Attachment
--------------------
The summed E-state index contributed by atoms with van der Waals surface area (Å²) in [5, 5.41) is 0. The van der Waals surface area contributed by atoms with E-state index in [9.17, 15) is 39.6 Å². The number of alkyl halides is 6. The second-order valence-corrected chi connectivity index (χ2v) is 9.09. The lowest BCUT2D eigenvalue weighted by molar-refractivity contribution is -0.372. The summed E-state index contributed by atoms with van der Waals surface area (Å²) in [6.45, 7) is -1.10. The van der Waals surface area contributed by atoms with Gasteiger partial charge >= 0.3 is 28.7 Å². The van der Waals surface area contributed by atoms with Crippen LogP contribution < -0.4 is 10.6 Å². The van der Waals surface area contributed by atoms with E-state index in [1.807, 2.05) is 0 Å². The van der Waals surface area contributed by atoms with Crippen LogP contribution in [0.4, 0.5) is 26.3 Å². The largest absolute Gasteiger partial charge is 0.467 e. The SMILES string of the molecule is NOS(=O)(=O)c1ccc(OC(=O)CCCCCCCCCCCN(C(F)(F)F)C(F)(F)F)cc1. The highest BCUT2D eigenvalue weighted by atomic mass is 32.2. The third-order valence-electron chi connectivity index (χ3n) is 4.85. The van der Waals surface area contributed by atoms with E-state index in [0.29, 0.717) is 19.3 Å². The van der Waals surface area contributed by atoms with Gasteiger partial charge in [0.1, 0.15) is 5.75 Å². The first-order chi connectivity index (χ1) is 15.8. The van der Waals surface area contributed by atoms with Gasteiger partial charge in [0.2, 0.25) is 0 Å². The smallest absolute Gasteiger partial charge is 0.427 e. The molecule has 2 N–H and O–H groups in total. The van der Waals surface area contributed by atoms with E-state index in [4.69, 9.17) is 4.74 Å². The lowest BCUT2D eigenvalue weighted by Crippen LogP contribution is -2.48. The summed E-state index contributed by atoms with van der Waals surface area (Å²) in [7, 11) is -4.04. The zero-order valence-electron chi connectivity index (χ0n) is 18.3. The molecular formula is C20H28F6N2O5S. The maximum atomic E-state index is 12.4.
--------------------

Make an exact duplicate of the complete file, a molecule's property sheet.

The summed E-state index contributed by atoms with van der Waals surface area (Å²) in [5, 5.41) is 0. The van der Waals surface area contributed by atoms with E-state index in [9.17, 15) is 39.6 Å². The number of alkyl halides is 6. The second-order valence-corrected chi connectivity index (χ2v) is 9.09. The lowest BCUT2D eigenvalue weighted by molar-refractivity contribution is -0.372. The summed E-state index contributed by atoms with van der Waals surface area (Å²) in [6.45, 7) is -1.10. The van der Waals surface area contributed by atoms with Gasteiger partial charge >= 0.3 is 28.7 Å². The van der Waals surface area contributed by atoms with Crippen LogP contribution < -0.4 is 10.6 Å². The van der Waals surface area contributed by atoms with E-state index in [1.807, 2.05) is 0 Å². The van der Waals surface area contributed by atoms with Crippen LogP contribution in [0.4, 0.5) is 26.3 Å². The largest absolute Gasteiger partial charge is 0.467 e. The SMILES string of the molecule is NOS(=O)(=O)c1ccc(OC(=O)CCCCCCCCCCCN(C(F)(F)F)C(F)(F)F)cc1. The highest BCUT2D eigenvalue weighted by atomic mass is 32.2. The third-order valence-electron chi connectivity index (χ3n) is 4.85. The van der Waals surface area contributed by atoms with E-state index in [0.29, 0.717) is 19.3 Å². The van der Waals surface area contributed by atoms with Gasteiger partial charge in [0.1, 0.15) is 5.75 Å². The first-order chi connectivity index (χ1) is 15.8. The van der Waals surface area contributed by atoms with Gasteiger partial charge in [0.2, 0.25) is 0 Å². The smallest absolute Gasteiger partial charge is 0.427 e. The molecule has 2 N–H and O–H groups in total. The van der Waals surface area contributed by atoms with E-state index in [4.69, 9.17) is 4.74 Å². The lowest BCUT2D eigenvalue weighted by Crippen LogP contribution is -2.48. The summed E-state index contributed by atoms with van der Waals surface area (Å²) in [7, 11) is -4.04. The zero-order valence-electron chi connectivity index (χ0n) is 18.3. The molecular formula is C20H28F6N2O5S. The maximum atomic E-state index is 12.4.